I think it might benefit your readers by thinking of asset class not as something that offers returns , but as something that offers different exposures to various economic climates, specifically as it relates to growth and inflation. There is no reliable way to determine which economic environment will be next so like you advocate to buy index funds, one should apply the same theory to your asset allocation – i.e. apply real diversification, a portfolio with 99% correlation to one economic environment is not balanced.

    In your post you are basically asserting that you have an economic bias to a growth environment (only one of the four possible economic environments). The reality is you have a one in five chance of picking a very bad 10-year period in which to invest in equities.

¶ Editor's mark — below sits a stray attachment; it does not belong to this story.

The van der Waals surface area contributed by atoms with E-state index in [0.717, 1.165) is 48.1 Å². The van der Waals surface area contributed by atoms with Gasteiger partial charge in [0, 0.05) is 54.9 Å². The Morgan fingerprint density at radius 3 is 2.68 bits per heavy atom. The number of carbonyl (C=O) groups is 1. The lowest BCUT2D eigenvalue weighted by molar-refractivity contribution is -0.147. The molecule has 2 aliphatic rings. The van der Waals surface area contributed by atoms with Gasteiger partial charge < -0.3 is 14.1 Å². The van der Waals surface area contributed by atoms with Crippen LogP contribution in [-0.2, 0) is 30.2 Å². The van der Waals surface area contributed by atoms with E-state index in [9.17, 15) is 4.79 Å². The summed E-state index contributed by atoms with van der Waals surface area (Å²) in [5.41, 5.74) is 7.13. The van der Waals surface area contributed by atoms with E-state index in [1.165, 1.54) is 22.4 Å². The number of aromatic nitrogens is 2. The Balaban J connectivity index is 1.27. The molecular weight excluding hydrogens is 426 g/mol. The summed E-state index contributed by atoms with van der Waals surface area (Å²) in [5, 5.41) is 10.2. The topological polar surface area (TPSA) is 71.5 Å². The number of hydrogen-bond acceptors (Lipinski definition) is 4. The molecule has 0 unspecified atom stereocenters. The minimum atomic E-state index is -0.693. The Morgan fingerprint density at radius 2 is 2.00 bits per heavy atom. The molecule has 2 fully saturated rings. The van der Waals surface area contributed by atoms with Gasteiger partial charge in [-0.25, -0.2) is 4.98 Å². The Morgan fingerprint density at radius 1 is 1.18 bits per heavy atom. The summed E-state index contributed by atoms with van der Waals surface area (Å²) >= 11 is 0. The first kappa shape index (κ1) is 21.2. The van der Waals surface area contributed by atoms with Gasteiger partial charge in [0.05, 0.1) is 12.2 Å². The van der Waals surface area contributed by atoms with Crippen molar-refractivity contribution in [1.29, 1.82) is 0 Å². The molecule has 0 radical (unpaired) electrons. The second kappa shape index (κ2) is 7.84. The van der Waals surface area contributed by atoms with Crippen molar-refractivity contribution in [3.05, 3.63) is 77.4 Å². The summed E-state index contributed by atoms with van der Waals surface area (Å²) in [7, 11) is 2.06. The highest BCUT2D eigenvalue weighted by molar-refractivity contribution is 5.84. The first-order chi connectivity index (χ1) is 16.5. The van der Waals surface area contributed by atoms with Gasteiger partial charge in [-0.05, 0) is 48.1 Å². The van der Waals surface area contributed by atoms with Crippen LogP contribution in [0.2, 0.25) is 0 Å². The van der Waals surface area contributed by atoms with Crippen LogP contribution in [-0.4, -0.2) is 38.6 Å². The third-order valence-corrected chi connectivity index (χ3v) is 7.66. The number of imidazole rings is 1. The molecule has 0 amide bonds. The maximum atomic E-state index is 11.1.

Adding in TIPS and commodities will help rebalance the portfolio. You only need 20-30% allocation to equities to achieve the same return over the longer term and yet keep your sanity along the journey.

      1. Sure, a lot has been written on the concept of Risk Parity.

        From the initial studies of Harry Browne, to Ray Dalio and his all weather fund and most recently by investors like Alex Shahidi.

        The key argument against the 60/40 is that there is no exposure to rising inflation and very little to falling growth. Essentially, the portfolio should be reliably expected to perform well during rising growth and falling inflationary periods and very poorly in the opposite environments. As humans we tend to have short term memory and discount all the economic possibilities out there.